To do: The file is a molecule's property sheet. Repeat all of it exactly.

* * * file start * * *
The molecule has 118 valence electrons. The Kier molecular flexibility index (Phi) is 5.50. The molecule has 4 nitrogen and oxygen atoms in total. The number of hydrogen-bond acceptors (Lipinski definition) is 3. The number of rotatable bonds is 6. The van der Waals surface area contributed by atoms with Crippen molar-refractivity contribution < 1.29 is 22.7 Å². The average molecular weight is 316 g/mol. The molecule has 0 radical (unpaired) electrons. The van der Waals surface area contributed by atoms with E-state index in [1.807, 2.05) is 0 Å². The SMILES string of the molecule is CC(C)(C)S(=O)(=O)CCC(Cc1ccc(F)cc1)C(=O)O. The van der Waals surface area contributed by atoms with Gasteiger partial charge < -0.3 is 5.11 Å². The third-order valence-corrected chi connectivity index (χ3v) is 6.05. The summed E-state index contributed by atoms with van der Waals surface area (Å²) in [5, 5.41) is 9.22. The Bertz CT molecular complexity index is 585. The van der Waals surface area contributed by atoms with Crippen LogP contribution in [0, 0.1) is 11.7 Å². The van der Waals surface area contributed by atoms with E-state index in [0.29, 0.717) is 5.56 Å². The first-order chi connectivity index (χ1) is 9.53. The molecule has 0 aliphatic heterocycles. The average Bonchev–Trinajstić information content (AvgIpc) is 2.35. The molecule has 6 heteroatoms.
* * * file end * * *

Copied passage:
The molecule has 118 valence electrons. The Kier molecular flexibility index (Phi) is 5.50. The molecule has 4 nitrogen and oxygen atoms in total. The number of hydrogen-bond acceptors (Lipinski definition) is 3. The number of rotatable bonds is 6. The van der Waals surface area contributed by atoms with Crippen molar-refractivity contribution < 1.29 is 22.7 Å². The average molecular weight is 316 g/mol. The molecule has 0 radical (unpaired) electrons. The van der Waals surface area contributed by atoms with E-state index in [1.807, 2.05) is 0 Å². The SMILES string of the molecule is CC(C)(C)S(=O)(=O)CCC(Cc1ccc(F)cc1)C(=O)O. The van der Waals surface area contributed by atoms with Gasteiger partial charge < -0.3 is 5.11 Å². The third-order valence-corrected chi connectivity index (χ3v) is 6.05. The summed E-state index contributed by atoms with van der Waals surface area (Å²) in [5, 5.41) is 9.22. The Bertz CT molecular complexity index is 585. The van der Waals surface area contributed by atoms with Crippen LogP contribution in [0, 0.1) is 11.7 Å². The van der Waals surface area contributed by atoms with E-state index in [0.29, 0.717) is 5.56 Å². The first-order chi connectivity index (χ1) is 9.53. The molecule has 0 aliphatic heterocycles. The average Bonchev–Trinajstić information content (AvgIpc) is 2.35. The molecule has 6 heteroatoms.